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Occurrence of acetaldehyde protein adducts formed in various organs of chronically ethanol fed rats: an immunohistochemical study.

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We investigated the pathophysiological role of acetaldehyde protein adducts formed in vivo in organs of chronically alcohol fed male Wistar rats. Thirty male Wistar rats were fed on rodent pellets and 15% alcohol (V/V) for 5, 8 and 12 months, respectively before they were sacrificed. Further 30 male rats were chosen as the control group. We tested several organs by histological and immunohistochemical methods. Using immunohistological analysis, in the 12 months groups the basal membranes of glomerula, the membranes of liver, skeleton muscle and heart cells, and the gut were stained positively for acetaldehyde adducts. Using Western blotting of liver cell fractions (mitochondria/ lysosomes; microsomes; cytosol) adducts in charateristic molecular weight regions were detected. Approximately 30% of the sera of experimental rats contained antibodies against the acetaldehyde adducts formed in vivo. Immunologically detectable acetaldehyde adducts could be found in all rat organs tested. The stage of alcohol disease attained in this experiment after 12 months of ethanol feeding is described as the initial phase of manifestations of disturbances that are seen also in the carbohydrate metabolism.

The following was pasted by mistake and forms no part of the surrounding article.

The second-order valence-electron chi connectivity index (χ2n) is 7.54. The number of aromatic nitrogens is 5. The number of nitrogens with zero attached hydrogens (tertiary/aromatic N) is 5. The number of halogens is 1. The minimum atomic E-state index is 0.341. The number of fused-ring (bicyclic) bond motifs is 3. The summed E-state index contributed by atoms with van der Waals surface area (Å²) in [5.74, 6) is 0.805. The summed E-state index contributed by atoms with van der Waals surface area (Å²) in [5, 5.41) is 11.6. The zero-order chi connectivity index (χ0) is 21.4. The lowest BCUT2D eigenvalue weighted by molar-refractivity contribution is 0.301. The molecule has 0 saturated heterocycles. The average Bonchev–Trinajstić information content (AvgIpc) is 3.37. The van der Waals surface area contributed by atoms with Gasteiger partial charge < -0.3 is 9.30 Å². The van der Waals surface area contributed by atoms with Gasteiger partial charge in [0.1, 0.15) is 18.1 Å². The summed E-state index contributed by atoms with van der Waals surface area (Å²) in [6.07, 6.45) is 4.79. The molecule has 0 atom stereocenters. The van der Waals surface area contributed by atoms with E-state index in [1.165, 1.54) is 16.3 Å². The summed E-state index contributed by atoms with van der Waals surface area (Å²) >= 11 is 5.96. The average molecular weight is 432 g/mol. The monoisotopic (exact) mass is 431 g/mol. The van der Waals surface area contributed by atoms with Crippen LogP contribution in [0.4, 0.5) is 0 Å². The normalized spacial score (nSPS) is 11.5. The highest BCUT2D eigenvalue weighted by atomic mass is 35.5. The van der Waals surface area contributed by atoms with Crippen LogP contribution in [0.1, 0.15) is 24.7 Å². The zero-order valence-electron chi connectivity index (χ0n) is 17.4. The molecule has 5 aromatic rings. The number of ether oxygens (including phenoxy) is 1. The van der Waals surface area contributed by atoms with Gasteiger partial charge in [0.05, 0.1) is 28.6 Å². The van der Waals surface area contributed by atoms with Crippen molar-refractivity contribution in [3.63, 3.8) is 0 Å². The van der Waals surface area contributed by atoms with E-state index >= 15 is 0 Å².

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Document Type: Research Article

Affiliations: Department of Medical Immunology, Martin Luther University Halle-Wittenberg, Str. d. OdF 6, D-06097 Halle/S, Germany.

Publication date: October 1, 1998

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  • The International Journal of Molecular Medicine is a monthly, peer-reviewed journal devoted to the publication of high quality studies related to the molecular mechanisms of human disease. The journal welcomes research on all aspects of molecular and clinical research, ranging from biochemistry to immunology, pathology, genetics, human genomics, microbiology, molecular pathogenesis, molecular cardiology, molecular surgery and molecular psychology.

    The International Journal of Molecular Medicine aims to provide an insight for researchers within the community in regard to developing molecular tools and identifying molecular targets for the diagnosis and treatment of a diverse number of human diseases.
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